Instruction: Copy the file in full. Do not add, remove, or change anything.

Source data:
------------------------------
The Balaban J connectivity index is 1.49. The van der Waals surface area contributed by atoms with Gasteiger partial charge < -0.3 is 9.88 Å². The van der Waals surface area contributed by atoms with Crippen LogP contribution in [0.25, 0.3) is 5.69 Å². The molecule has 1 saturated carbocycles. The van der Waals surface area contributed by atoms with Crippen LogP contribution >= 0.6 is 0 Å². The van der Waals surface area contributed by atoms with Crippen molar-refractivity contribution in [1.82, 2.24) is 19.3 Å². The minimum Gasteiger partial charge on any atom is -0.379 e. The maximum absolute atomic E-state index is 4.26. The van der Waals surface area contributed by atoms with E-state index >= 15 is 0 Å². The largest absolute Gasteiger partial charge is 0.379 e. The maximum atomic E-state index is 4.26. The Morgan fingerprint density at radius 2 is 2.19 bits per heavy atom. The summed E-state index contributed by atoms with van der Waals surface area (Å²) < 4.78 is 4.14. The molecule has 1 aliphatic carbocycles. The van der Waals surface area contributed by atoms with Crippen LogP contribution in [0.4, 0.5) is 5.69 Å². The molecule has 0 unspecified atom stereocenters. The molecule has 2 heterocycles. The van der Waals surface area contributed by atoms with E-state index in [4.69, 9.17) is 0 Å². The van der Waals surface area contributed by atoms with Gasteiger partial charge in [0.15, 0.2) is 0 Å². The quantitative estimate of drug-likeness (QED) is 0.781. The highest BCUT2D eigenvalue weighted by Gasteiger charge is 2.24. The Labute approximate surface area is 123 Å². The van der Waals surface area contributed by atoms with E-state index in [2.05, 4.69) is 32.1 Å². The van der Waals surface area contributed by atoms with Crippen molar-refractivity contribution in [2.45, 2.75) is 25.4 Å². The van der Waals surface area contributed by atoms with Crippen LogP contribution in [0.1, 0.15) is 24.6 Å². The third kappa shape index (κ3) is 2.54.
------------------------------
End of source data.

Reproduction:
The Balaban J connectivity index is 1.49. The van der Waals surface area contributed by atoms with Gasteiger partial charge < -0.3 is 9.88 Å². The van der Waals surface area contributed by atoms with Crippen LogP contribution in [0.25, 0.3) is 5.69 Å². The molecule has 1 saturated carbocycles. The van der Waals surface area contributed by atoms with Crippen LogP contribution >= 0.6 is 0 Å². The van der Waals surface area contributed by atoms with Crippen molar-refractivity contribution in [1.82, 2.24) is 19.3 Å². The minimum Gasteiger partial charge on any atom is -0.379 e. The maximum absolute atomic E-state index is 4.26. The van der Waals surface area contributed by atoms with E-state index >= 15 is 0 Å². The largest absolute Gasteiger partial charge is 0.379 e. The maximum atomic E-state index is 4.26. The Morgan fingerprint density at radius 2 is 2.19 bits per heavy atom. The summed E-state index contributed by atoms with van der Waals surface area (Å²) < 4.78 is 4.14. The molecule has 1 aliphatic carbocycles. The van der Waals surface area contributed by atoms with Crippen LogP contribution in [0.4, 0.5) is 5.69 Å². The molecule has 0 unspecified atom stereocenters. The molecule has 2 heterocycles. The van der Waals surface area contributed by atoms with E-state index in [4.69, 9.17) is 0 Å². The van der Waals surface area contributed by atoms with Gasteiger partial charge in [0.15, 0.2) is 0 Å². The quantitative estimate of drug-likeness (QED) is 0.781. The highest BCUT2D eigenvalue weighted by Gasteiger charge is 2.24. The Labute approximate surface area is 123 Å². The van der Waals surface area contributed by atoms with E-state index in [2.05, 4.69) is 32.1 Å². The van der Waals surface area contributed by atoms with Crippen molar-refractivity contribution in [2.45, 2.75) is 25.4 Å². The van der Waals surface area contributed by atoms with Crippen LogP contribution in [0.1, 0.15) is 24.6 Å². The third kappa shape index (κ3) is 2.54.